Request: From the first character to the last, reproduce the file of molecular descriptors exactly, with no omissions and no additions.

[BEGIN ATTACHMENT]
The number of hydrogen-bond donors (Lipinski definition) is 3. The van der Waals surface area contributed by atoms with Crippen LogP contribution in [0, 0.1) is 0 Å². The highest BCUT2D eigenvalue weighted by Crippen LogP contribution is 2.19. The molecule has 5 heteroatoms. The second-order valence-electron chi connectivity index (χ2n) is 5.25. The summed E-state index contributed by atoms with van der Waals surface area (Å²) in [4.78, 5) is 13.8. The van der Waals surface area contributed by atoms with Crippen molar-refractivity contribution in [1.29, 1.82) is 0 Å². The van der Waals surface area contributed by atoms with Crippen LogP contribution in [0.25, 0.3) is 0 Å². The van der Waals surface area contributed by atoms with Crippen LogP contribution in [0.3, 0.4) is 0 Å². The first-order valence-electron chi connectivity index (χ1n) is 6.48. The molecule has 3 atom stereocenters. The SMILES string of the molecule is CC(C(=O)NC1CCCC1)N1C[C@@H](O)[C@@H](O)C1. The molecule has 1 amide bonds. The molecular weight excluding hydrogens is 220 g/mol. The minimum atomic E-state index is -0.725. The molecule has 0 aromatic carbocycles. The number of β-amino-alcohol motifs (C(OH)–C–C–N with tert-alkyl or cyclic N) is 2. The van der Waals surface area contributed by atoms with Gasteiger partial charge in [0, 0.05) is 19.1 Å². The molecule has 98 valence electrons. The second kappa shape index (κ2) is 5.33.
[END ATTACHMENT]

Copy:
The number of hydrogen-bond donors (Lipinski definition) is 3. The van der Waals surface area contributed by atoms with Crippen LogP contribution in [0, 0.1) is 0 Å². The highest BCUT2D eigenvalue weighted by Crippen LogP contribution is 2.19. The molecule has 5 heteroatoms. The second-order valence-electron chi connectivity index (χ2n) is 5.25. The summed E-state index contributed by atoms with van der Waals surface area (Å²) in [4.78, 5) is 13.8. The van der Waals surface area contributed by atoms with Crippen molar-refractivity contribution in [1.29, 1.82) is 0 Å². The van der Waals surface area contributed by atoms with Crippen LogP contribution in [0.25, 0.3) is 0 Å². The van der Waals surface area contributed by atoms with Crippen LogP contribution in [0.3, 0.4) is 0 Å². The first-order valence-electron chi connectivity index (χ1n) is 6.48. The molecule has 3 atom stereocenters. The SMILES string of the molecule is CC(C(=O)NC1CCCC1)N1C[C@@H](O)[C@@H](O)C1. The molecule has 1 amide bonds. The molecular weight excluding hydrogens is 220 g/mol. The minimum atomic E-state index is -0.725. The molecule has 0 aromatic carbocycles. The number of β-amino-alcohol motifs (C(OH)–C–C–N with tert-alkyl or cyclic N) is 2. The van der Waals surface area contributed by atoms with Gasteiger partial charge in [0, 0.05) is 19.1 Å². The molecule has 98 valence electrons. The second kappa shape index (κ2) is 5.33.